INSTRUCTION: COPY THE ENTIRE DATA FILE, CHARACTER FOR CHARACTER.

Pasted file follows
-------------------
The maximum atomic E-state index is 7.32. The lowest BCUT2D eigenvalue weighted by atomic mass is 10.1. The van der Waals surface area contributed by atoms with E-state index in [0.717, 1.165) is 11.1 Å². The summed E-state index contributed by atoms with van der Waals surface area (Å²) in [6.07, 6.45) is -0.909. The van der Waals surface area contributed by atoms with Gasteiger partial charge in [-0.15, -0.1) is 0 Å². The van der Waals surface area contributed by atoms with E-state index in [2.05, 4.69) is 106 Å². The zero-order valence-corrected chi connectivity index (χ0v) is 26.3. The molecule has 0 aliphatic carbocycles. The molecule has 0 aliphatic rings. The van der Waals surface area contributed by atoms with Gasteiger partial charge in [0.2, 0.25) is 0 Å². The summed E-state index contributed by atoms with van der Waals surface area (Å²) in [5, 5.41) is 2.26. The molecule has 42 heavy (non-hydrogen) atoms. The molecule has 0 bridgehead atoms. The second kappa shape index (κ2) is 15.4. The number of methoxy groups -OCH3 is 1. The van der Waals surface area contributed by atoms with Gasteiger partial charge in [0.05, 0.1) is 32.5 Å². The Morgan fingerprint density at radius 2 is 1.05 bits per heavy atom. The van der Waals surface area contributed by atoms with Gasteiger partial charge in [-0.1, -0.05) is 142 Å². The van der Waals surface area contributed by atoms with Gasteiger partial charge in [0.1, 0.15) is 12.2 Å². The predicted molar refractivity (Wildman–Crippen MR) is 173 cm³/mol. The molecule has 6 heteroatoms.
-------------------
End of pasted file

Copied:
The maximum atomic E-state index is 7.32. The lowest BCUT2D eigenvalue weighted by atomic mass is 10.1. The van der Waals surface area contributed by atoms with E-state index in [0.717, 1.165) is 11.1 Å². The summed E-state index contributed by atoms with van der Waals surface area (Å²) in [6.07, 6.45) is -0.909. The van der Waals surface area contributed by atoms with Gasteiger partial charge in [-0.15, -0.1) is 0 Å². The van der Waals surface area contributed by atoms with E-state index in [2.05, 4.69) is 106 Å². The zero-order valence-corrected chi connectivity index (χ0v) is 26.3. The molecule has 0 aliphatic carbocycles. The molecule has 0 aliphatic rings. The van der Waals surface area contributed by atoms with Gasteiger partial charge in [0.2, 0.25) is 0 Å². The summed E-state index contributed by atoms with van der Waals surface area (Å²) in [5, 5.41) is 2.26. The molecule has 42 heavy (non-hydrogen) atoms. The molecule has 0 bridgehead atoms. The second kappa shape index (κ2) is 15.4. The number of methoxy groups -OCH3 is 1. The van der Waals surface area contributed by atoms with Gasteiger partial charge in [0.05, 0.1) is 32.5 Å². The Morgan fingerprint density at radius 2 is 1.05 bits per heavy atom. The van der Waals surface area contributed by atoms with Gasteiger partial charge in [-0.1, -0.05) is 142 Å². The van der Waals surface area contributed by atoms with Gasteiger partial charge in [0.1, 0.15) is 12.2 Å². The predicted molar refractivity (Wildman–Crippen MR) is 173 cm³/mol. The molecule has 6 heteroatoms.